Community Associations – Timely initiation of Section 558 Construction Defect Claims
Mr. Andrew Cuevas, Esq., is the President of Cuevas, Garcia & Torres, P.A., and Vantage Property Title Company. Cuevas, Garcia & Torres, P.A., provides legal services in the areas of Community Association Law, Corporate Law, Real Estate law, and Business Immigration, including title insurance services through Vantage Property Title Company. If you have any questions regarding this article or any other questions, you may contact Mr. Cuevas at (407) 992-2251 / (305) 461-9500 or via e-mail at [email protected]. If you are interested in reading previous newsletters, please visit www.cuevaslaw.com, select the icon for Newsletters, and then choose the area of law you are interested in.
For members of the Board of Directors and for Community Association Managers, timely pursuing a Section 558 construction defect claim is of vital importance. A failure to timely pursue a claim may cost your association a large amount of money. These amounts could only thereafter be recovered by actually assessing the association members for amounts which should have been paid by the contractor which caused the construction defect in the first place. The Board, by failing to act timely, may accidently waive its claims against a contractor or a Developer for not initiating “proceedings” on a timely basis.
In the case of Gindel v. Centex Homes, 267 So. 3d 403, (Fla. 4th DCA, September 12, 2018), the court addressed when a “proceeding” actually begins for purposes of timely initiating a construction defect claim and avoiding having waived such claim. The homeowners purchased their homes from Centex on March 31, 2004. On February 6, 2014, the homeowners provided pre-suit notice pursuant to Florida Statute Chapter 558 of construction defects to Centex (latent defects that were discovered by the homeowners). The trial court found that since the homeowners actually filed suit after the expiration of the ten-year period of statute of repose, the trial court granted summary judgment for Centex. The appellate court reversed the lower court ruling. Below is the analysis.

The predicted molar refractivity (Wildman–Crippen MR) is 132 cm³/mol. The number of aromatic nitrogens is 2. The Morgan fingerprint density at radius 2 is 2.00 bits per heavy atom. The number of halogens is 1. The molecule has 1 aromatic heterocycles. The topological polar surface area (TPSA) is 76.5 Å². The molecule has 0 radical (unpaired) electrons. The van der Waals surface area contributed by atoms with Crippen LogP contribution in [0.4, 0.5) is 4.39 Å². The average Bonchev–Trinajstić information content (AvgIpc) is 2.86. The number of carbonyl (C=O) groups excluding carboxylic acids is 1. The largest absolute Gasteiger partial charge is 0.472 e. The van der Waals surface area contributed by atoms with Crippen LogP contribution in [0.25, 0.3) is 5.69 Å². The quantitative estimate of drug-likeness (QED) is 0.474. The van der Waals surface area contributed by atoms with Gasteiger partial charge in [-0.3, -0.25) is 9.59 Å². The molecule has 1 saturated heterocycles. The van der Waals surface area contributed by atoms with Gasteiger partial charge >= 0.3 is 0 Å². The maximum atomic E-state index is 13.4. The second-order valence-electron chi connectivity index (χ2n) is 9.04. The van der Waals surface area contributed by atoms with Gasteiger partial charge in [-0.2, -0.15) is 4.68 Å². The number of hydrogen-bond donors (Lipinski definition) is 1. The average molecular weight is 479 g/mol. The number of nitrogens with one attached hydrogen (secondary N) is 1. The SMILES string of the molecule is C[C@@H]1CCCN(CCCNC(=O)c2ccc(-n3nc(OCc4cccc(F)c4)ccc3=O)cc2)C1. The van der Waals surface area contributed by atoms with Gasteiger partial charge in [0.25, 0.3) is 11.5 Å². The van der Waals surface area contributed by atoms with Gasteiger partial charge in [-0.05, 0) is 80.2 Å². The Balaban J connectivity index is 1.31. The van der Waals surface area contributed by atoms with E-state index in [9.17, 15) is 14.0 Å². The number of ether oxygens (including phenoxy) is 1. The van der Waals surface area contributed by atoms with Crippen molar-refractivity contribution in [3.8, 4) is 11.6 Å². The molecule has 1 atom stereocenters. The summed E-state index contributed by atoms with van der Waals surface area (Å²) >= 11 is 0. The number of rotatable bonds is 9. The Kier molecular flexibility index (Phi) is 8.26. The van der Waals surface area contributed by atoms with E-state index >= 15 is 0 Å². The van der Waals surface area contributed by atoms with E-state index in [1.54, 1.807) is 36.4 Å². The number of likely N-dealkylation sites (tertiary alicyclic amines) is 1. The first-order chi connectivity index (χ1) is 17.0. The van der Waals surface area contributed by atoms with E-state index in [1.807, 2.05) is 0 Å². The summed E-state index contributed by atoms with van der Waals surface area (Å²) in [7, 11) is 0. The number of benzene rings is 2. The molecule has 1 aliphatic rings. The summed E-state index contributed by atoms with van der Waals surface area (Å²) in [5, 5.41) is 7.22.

Section 95.11(3), Florida Statutes addresses the time limitation by when a proceeding must be filed in order for it to be considered timely, including when the defect is later discovered, i.e., a latent defect. Section 95.11(3)(c) states as follows:
An action founded on the design, planning, or construction of an improvement to real property, with the time running from the date of actual possession by the owner, the date of the issuance of a certificate of occupancy, the date of abandonment of construction if not completed, or the date of completion of the contract or termination of the contract between the professional engineer, registered architect, or licensed contractor and his or her employer, whichever date is latest; except that, when the action involves a latent defect, the time runs from the time the defect is discovered or should have been discovered with the exercise of due diligence. In any event, the action must be commenced within 10 years after the date of actual possession by the owner, the date of the issuance of a certificate of occupancy, the date of abandonment of construction if not completed, or the date of completion of the contract or termination of the contract between the professional engineer, registered architect, or licensed contractor and his or her employer, whichever date is latest. (emphasis added.
The trial court’s ruling was appealed by the homeowner, which resulted in the District Court of Appeal reversing the lower court’s ruling and remanding the matter to the trial court for further proceedings. An “action” under the statute of repose, §95.11(3) is defined in §95.011 as “a civil action or proceeding …“. The construction defect pre-suit notice under Section 558.004, Florida Statutes, is a “proceeding“. Therefore, so long as the pre-suit notice was delivered before the expiration of the 10-year statute of repose, it was irrelevant that the homeowners filed the actual complaint with the court after the ten-year limitation, which therefore allowed for the homeowner to continue its action against Centex.
This article is solely a partial explanation of all the issues related to the topic of this newsletter, and is not to be considered legal advice. Associations should seek legal advice for all issues related to this article. This Newsletter is for informational purposes only and should not be relied upon as a legal opinion.